Connecticut Attorney Trashes The Bronx In Review Of Monet’s Garden At The New York Botanical Garden
In a piece published in Litchfield County Times up in Connecticut, “Monet on the Hudson, A Bronx Tale“, attorney and author of the story, Deyan Ranko Brashich, spends more time dissing the Bronx than actually focusing on his review of the beautiful exhibit at the New York Botanical Garden.
The first half of the review is basically Brashich’s myopic view of the Bronx and he spares no details to paint a distorted reality of the Bronx to the point that at times it appears to take rather bigoted undertones.
Like when he refers to Arthur Avenue as, “…Bronx’ Little Italy, now in Sicilian Vespers death throes orchestrated by hard eyed Albanian immigrants, America’s newest version of the Mafia.”
(No shock there since Brashich is from the former Yugoslavia where ethnic Albanians suffered ethnic cleansing with Serbs trying to drive them out of Kosovo). Then there’s a little jab where he’s talking about driving along the Sheridan and all the negative, gritty things you see including, “…up the street, they sell watermelons from the back of trucks as traffic whizzes by.”
The title of the piece is as inaccurate as it gets, Monet on the Hudson? Apparently geography is not his strong point since NYBG is located on the Bronx River not the Hudson. He then gushes on Riverdale and Fieldston with their manicured estates and they seem to be the only places worthy of praise because the rest of the borough is for the most part, “…Baghdad on the Hudson, or “Bagdad-on-the Subway”, as O. Henry calls it. But flowers do bloom in ghettos and the Bronx now boasts Monet’s sublime water lilies.”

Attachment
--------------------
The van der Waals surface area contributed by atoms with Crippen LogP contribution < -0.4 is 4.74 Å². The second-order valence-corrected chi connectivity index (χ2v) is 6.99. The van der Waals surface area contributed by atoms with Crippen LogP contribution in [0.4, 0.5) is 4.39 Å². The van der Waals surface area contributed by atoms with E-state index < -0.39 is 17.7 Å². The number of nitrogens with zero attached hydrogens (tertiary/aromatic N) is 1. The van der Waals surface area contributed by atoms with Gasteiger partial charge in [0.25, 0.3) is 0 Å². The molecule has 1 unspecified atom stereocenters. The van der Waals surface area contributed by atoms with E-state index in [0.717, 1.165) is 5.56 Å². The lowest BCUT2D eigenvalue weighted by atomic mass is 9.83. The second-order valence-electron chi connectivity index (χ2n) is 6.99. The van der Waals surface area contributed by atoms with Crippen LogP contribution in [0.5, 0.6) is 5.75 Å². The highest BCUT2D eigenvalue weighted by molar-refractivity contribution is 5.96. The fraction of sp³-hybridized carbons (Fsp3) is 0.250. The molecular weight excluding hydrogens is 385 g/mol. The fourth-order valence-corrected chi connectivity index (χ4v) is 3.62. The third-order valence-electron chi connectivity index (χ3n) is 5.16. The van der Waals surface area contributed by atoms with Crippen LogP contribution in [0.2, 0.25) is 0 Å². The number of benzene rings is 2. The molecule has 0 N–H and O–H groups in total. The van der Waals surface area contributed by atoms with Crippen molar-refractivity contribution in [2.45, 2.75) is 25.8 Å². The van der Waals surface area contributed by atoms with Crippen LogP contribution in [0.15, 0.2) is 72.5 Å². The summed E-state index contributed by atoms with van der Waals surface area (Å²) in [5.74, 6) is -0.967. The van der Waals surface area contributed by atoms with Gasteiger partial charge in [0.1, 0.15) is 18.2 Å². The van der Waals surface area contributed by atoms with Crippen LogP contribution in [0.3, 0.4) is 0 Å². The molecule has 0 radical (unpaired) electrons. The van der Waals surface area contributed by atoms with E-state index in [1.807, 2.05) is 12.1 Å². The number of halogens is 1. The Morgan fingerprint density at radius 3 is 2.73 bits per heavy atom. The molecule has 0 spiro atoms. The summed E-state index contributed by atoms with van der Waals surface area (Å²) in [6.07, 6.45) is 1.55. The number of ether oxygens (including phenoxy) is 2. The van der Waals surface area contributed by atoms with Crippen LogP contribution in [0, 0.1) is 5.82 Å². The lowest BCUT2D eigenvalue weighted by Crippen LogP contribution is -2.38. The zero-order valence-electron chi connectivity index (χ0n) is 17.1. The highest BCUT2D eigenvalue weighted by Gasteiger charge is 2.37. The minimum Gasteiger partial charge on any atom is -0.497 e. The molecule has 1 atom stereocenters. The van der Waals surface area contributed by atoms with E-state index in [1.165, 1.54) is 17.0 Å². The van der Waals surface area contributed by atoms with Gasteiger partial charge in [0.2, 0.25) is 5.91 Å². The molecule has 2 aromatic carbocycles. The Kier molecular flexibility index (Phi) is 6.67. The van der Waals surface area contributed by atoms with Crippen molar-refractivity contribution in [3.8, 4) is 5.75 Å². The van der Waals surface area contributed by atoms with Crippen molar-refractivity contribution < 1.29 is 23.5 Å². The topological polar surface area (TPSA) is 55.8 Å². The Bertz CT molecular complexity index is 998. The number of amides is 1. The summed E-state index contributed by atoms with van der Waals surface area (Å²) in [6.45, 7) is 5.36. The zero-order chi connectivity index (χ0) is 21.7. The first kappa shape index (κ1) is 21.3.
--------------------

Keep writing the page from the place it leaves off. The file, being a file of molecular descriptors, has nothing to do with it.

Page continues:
Excuse me Mr. Brashich but in O. Henry’s “What You Want“, the short story opens with the line, “Night had fallen on that great and beautiful city known as Bagdad-on-the-Subway.”
Nowhere in the story does it refer to the Bronx nor modern day Baghdad as a matter of fact but of New York City as a whole and a Baghdad of well over a century ago which he describes as an, “occidental city of romance“.
The Bronx is far from perfect. It is not paradise but it is our home and the place where many of us fought to keep our communities alive when our government, landlords and financial institutions abandoned us out of pure greed.
A better tale to tell when describing the Bronx might be how it is now a vibrant borough where the residents did what the nation and the world thought impossible: make it a place where people want to live and call home. Or that Melrose, once mostly burned out buildings and rubble strewn lots became the first and only LEED Certified Neighborhood District in the State of New York.
Perhaps Mr. Brashich should focus more on the exhibit rather than cowardly, sensationalsitic garbage which he thought his neighbors in Litchfield County Connecticut would be interested in reading.
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